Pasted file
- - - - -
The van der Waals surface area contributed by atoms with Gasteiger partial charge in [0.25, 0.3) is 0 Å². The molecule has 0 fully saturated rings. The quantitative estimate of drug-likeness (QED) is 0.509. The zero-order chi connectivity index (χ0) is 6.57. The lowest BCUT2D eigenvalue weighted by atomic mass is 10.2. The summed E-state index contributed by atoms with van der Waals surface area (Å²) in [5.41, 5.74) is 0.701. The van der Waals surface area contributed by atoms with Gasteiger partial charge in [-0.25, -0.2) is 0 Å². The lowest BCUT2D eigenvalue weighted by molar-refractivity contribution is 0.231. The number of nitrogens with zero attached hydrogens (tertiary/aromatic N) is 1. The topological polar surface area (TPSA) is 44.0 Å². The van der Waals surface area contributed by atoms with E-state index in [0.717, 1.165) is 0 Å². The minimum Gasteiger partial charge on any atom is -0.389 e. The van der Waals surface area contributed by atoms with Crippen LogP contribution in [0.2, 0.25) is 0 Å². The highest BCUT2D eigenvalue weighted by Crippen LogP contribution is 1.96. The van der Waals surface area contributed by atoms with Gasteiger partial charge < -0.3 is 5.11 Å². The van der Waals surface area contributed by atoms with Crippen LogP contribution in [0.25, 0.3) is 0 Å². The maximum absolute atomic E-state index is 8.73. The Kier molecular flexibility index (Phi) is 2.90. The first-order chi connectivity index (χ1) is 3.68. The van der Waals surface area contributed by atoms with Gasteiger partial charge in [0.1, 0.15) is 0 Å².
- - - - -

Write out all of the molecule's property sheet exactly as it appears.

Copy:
The van der Waals surface area contributed by atoms with Gasteiger partial charge in [0.25, 0.3) is 0 Å². The molecule has 0 fully saturated rings. The quantitative estimate of drug-likeness (QED) is 0.509. The zero-order chi connectivity index (χ0) is 6.57. The lowest BCUT2D eigenvalue weighted by atomic mass is 10.2. The summed E-state index contributed by atoms with van der Waals surface area (Å²) in [5.41, 5.74) is 0.701. The van der Waals surface area contributed by atoms with Gasteiger partial charge in [-0.25, -0.2) is 0 Å². The lowest BCUT2D eigenvalue weighted by molar-refractivity contribution is 0.231. The number of nitrogens with zero attached hydrogens (tertiary/aromatic N) is 1. The topological polar surface area (TPSA) is 44.0 Å². The van der Waals surface area contributed by atoms with E-state index in [0.717, 1.165) is 0 Å². The minimum Gasteiger partial charge on any atom is -0.389 e. The van der Waals surface area contributed by atoms with Crippen LogP contribution in [0.2, 0.25) is 0 Å². The highest BCUT2D eigenvalue weighted by Crippen LogP contribution is 1.96. The van der Waals surface area contributed by atoms with Gasteiger partial charge < -0.3 is 5.11 Å². The van der Waals surface area contributed by atoms with Crippen LogP contribution in [0.25, 0.3) is 0 Å². The maximum absolute atomic E-state index is 8.73. The Kier molecular flexibility index (Phi) is 2.90. The first-order chi connectivity index (χ1) is 3.68. The van der Waals surface area contributed by atoms with Gasteiger partial charge in [0.1, 0.15) is 0 Å².